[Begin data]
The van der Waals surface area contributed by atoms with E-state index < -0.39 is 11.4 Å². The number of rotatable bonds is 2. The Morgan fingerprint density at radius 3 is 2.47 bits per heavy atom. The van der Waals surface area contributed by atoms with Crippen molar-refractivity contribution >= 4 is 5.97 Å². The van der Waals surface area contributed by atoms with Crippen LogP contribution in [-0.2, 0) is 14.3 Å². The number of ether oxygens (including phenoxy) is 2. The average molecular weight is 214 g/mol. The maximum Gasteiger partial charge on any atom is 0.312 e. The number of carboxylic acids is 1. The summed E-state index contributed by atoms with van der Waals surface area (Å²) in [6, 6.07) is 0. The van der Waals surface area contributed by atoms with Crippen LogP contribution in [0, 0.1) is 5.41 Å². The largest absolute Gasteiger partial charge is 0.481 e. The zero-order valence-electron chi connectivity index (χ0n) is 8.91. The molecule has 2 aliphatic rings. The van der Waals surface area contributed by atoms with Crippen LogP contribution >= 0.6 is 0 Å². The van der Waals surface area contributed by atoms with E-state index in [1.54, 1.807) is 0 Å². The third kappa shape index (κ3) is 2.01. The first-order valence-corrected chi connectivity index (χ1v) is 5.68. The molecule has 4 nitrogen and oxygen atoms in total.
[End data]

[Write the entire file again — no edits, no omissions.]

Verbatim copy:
The van der Waals surface area contributed by atoms with E-state index < -0.39 is 11.4 Å². The number of rotatable bonds is 2. The Morgan fingerprint density at radius 3 is 2.47 bits per heavy atom. The van der Waals surface area contributed by atoms with Crippen molar-refractivity contribution >= 4 is 5.97 Å². The van der Waals surface area contributed by atoms with Crippen LogP contribution in [-0.2, 0) is 14.3 Å². The number of ether oxygens (including phenoxy) is 2. The average molecular weight is 214 g/mol. The maximum Gasteiger partial charge on any atom is 0.312 e. The number of carboxylic acids is 1. The summed E-state index contributed by atoms with van der Waals surface area (Å²) in [6, 6.07) is 0. The van der Waals surface area contributed by atoms with Crippen LogP contribution in [0, 0.1) is 5.41 Å². The largest absolute Gasteiger partial charge is 0.481 e. The zero-order valence-electron chi connectivity index (χ0n) is 8.91. The molecule has 2 aliphatic rings. The van der Waals surface area contributed by atoms with Crippen LogP contribution >= 0.6 is 0 Å². The van der Waals surface area contributed by atoms with E-state index in [1.54, 1.807) is 0 Å². The third kappa shape index (κ3) is 2.01. The first-order valence-corrected chi connectivity index (χ1v) is 5.68. The molecule has 4 nitrogen and oxygen atoms in total.